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There are only 1,400 FQHCs in the country, leaving 20 million people without access to care
The pandemic exposed the gap between the inequities in the healthcare system. For example, all of the people who rely on Federally Qualified Health Centers (FQHCs), and the number of people who can't access care.
There are about 4,000 Medically Underserved Areas across the US; these are specific designated districts where there are not enough primary care services to support the population. Those patients are mainly served by FQHCs but there are only 1,400 of those in the entire country. As a result, there are 20 million people in the US who have Medicaid or are uninsured that do not have access to an FQHC.
Yuvo Health is on a mission is to support these institutions, specially helping them transition towards value-based care in order to help them compete.
"The underlying problem we're trying to solve for is health care access; in particular, access to primary care services for underinsured and uninsured individuals. The main impetus for us is a good number of our founding team happened to be in those communities; either we were uninsured or on Medicaid and, for many of us in those communities, our only access point to primary care is FQHCS," Cesar Herrera, the company's CEO and co-founder, told me.
In order for an FQHCs to get funding, he explained, they have to reside in an MUA and provide services for Medicaid and uninsured individuals on what's called a sliding scale fee basis, meaning they can't deny any patient due to their inability to pay. In most cases, the amount they make is not enough to support the underlying cost for delivering care for their populations.
"They are amazing institutions that are dedicated solely to providing primary care services for those that can't afford it, either Medicaid or uninsured, but there are not enough of them. And the revenue sources for them are not sustainable to help them grow," he said.
Yuvo Health, which launched in early 2021, acts an an aggregator to ensure that FQHCs have enough capacity to grow and meet the unmet demand for primary care services for those populations by helping them transition towards value-based care.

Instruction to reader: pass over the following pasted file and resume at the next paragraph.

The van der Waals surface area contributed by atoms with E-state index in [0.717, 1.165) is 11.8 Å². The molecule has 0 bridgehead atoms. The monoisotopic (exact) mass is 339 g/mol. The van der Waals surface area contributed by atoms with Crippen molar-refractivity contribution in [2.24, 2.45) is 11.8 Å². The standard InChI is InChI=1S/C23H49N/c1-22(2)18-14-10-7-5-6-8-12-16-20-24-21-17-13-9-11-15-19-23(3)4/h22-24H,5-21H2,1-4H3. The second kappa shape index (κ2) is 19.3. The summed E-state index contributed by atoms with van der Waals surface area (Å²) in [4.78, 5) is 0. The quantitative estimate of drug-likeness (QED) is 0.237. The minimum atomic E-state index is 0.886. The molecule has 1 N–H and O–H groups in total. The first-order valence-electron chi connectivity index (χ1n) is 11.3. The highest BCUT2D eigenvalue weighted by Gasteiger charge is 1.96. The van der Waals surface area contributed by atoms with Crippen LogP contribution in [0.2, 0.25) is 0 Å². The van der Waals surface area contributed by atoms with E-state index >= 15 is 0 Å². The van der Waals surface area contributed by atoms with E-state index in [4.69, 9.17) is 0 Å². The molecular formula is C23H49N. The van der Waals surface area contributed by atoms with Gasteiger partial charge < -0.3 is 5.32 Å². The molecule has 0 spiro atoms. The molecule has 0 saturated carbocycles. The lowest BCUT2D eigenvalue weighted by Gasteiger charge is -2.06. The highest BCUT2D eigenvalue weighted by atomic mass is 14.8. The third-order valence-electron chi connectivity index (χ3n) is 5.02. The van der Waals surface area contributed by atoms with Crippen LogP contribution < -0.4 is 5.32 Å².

On Tuesday, the New York City-based company announced a $7.3 million seed round of funding led by AlleyCorp, with participation from AV8 Ventures, New York Ventures, and Brooklyn Bridge Ventures, as well as angel investors, including Dr. Melynda Barnes, Chief Medical Officer at Ro.
Value-based care is when caregivers are paid on the basis of quality versus per service; the main benefit for FQHCs to transition to this type of care is the additional revenue that comes with, Herrera told me.
In their current state, though many FQHCs do not have access to that value-based care revenue and he outlined three barriers that stand in the way of that, the first being that most FQHCs individually are too small to qualify for value-based care contracts.
"All managed care companies will have a specific minimum number of attributed lives in order to qualify for a contract. It could be like 2,500 or 5,000 attributed lives but many FQHCs, because they're just smaller, don't have the number of lives alone to actually contract with a managed care entity," he explained.
Yuvo solves for this by establishing a global contracting vehicle where multiple FQHCs can take advantage of the contracts that the company establishes; Yuvo negotiate those contracts on behalf of those FQHCs so then they're benefiting from their collective scale in those negotiations.